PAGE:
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“Everything goes with the metal price,” Kerry Smith, an analyst at Haywood Capital Markets, said. “The (gold) metal price has improved and some investors are prepared to take on more risk and they’re prepared to own the exploration companies.”
Smith speculated that some generalist investors who made money on senior gold producers are “recycling their profits” by reinvesting in smaller-cap junior miners.
He noted the TSX-V “has just gone straight up like a stick, it’s incredible,” but added that the index remains far off its 2011 level above 2,400.
That year also marked the end of the last bull cycle for gold. For a roughly six-year period between mid-2013 and mid-2019, the price of gold remained largely rangebound between US$1,150 and US$1,350.
But gold prices began steadily climbing last summer, driven by declining global interest rates, a weakening U.S. dollar and general economic uncertainty. Since January, gold prices have risen 27 per cent and are now hovering close to the US$2,000 per ounce benchmark.
Meanwhile, exploration budgets have largely tracked the price of gold, according to an analysis done earlier this year by S&P Market Global Intelligence, which found that budgets remain far off their 2011 peak and declined more than any other commodity in 2019.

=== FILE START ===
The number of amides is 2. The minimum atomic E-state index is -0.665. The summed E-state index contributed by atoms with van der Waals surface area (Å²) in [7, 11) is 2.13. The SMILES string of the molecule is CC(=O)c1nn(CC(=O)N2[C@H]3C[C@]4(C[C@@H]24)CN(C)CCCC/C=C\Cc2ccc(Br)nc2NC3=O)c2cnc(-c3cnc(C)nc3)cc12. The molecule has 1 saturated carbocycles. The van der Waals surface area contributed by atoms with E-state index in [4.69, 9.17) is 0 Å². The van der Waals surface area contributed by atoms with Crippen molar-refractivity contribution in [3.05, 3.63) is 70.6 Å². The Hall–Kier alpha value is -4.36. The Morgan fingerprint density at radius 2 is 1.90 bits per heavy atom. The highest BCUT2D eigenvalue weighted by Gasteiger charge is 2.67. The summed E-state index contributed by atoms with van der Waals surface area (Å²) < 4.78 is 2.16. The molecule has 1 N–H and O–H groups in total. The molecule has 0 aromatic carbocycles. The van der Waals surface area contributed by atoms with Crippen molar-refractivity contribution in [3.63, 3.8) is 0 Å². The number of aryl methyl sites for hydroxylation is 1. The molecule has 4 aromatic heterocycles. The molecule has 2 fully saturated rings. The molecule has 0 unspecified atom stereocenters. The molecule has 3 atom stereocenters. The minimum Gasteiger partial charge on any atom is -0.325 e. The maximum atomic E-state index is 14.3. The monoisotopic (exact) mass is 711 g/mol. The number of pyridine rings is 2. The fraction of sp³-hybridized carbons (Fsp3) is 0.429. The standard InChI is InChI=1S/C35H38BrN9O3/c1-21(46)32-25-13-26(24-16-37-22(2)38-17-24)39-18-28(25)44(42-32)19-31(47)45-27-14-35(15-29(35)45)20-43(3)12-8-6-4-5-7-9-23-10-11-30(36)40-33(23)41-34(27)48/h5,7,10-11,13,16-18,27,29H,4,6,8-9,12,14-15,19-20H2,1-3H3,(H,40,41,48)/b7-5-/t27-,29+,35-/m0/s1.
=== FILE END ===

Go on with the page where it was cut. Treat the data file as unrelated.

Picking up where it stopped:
“There are no major gold discoveries on our list in the past three years, and only 25 in the past decade,” the S&P report said.
The scarcity of new gold discoveries in the past decade has now magnified demand for junior gold mining companies with strong projects, McPherson said.
“We’ve starved the exploitation space for so long, and a lot of majors don’t have the exploration projects lined up,” he said. “That’s why you see investors putting so much interest in the junior space.”